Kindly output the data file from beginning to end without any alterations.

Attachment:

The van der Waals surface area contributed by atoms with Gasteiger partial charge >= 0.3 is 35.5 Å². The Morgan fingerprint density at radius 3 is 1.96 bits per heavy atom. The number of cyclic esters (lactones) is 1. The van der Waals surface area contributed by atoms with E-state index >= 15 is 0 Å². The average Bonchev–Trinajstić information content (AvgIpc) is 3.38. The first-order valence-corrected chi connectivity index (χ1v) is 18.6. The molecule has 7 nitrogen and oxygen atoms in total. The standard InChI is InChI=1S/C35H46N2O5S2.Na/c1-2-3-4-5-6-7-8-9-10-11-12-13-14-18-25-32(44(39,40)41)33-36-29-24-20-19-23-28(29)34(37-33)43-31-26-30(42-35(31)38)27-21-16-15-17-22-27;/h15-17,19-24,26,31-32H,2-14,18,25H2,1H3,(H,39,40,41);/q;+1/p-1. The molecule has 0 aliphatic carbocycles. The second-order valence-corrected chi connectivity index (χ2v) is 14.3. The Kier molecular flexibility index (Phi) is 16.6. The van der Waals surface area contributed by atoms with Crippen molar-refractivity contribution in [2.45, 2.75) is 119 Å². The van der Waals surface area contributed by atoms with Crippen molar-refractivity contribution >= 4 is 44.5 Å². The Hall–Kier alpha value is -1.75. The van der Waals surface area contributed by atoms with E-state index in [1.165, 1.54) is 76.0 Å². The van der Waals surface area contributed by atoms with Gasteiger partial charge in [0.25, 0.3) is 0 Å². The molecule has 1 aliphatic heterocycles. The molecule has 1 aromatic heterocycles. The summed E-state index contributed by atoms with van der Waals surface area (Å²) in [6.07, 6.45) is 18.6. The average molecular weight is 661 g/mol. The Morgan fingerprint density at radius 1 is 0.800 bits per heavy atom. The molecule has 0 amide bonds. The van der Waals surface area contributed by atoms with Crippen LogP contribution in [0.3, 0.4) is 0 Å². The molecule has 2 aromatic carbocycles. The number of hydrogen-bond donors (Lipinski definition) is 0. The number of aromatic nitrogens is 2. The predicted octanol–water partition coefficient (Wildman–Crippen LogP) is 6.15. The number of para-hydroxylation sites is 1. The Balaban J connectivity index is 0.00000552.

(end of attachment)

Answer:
The van der Waals surface area contributed by atoms with Gasteiger partial charge >= 0.3 is 35.5 Å². The Morgan fingerprint density at radius 3 is 1.96 bits per heavy atom. The number of cyclic esters (lactones) is 1. The van der Waals surface area contributed by atoms with E-state index >= 15 is 0 Å². The average Bonchev–Trinajstić information content (AvgIpc) is 3.38. The first-order valence-corrected chi connectivity index (χ1v) is 18.6. The molecule has 7 nitrogen and oxygen atoms in total. The standard InChI is InChI=1S/C35H46N2O5S2.Na/c1-2-3-4-5-6-7-8-9-10-11-12-13-14-18-25-32(44(39,40)41)33-36-29-24-20-19-23-28(29)34(37-33)43-31-26-30(42-35(31)38)27-21-16-15-17-22-27;/h15-17,19-24,26,31-32H,2-14,18,25H2,1H3,(H,39,40,41);/q;+1/p-1. The molecule has 0 aliphatic carbocycles. The second-order valence-corrected chi connectivity index (χ2v) is 14.3. The Kier molecular flexibility index (Phi) is 16.6. The van der Waals surface area contributed by atoms with Crippen molar-refractivity contribution in [2.45, 2.75) is 119 Å². The van der Waals surface area contributed by atoms with Crippen molar-refractivity contribution >= 4 is 44.5 Å². The Hall–Kier alpha value is -1.75. The van der Waals surface area contributed by atoms with E-state index in [1.165, 1.54) is 76.0 Å². The van der Waals surface area contributed by atoms with Gasteiger partial charge in [0.25, 0.3) is 0 Å². The molecule has 1 aliphatic heterocycles. The molecule has 1 aromatic heterocycles. The summed E-state index contributed by atoms with van der Waals surface area (Å²) in [6.07, 6.45) is 18.6. The average molecular weight is 661 g/mol. The Morgan fingerprint density at radius 1 is 0.800 bits per heavy atom. The molecule has 0 amide bonds. The van der Waals surface area contributed by atoms with Crippen LogP contribution in [0.3, 0.4) is 0 Å². The molecule has 2 aromatic carbocycles. The number of hydrogen-bond donors (Lipinski definition) is 0. The number of aromatic nitrogens is 2. The predicted octanol–water partition coefficient (Wildman–Crippen LogP) is 6.15. The number of para-hydroxylation sites is 1. The Balaban J connectivity index is 0.00000552.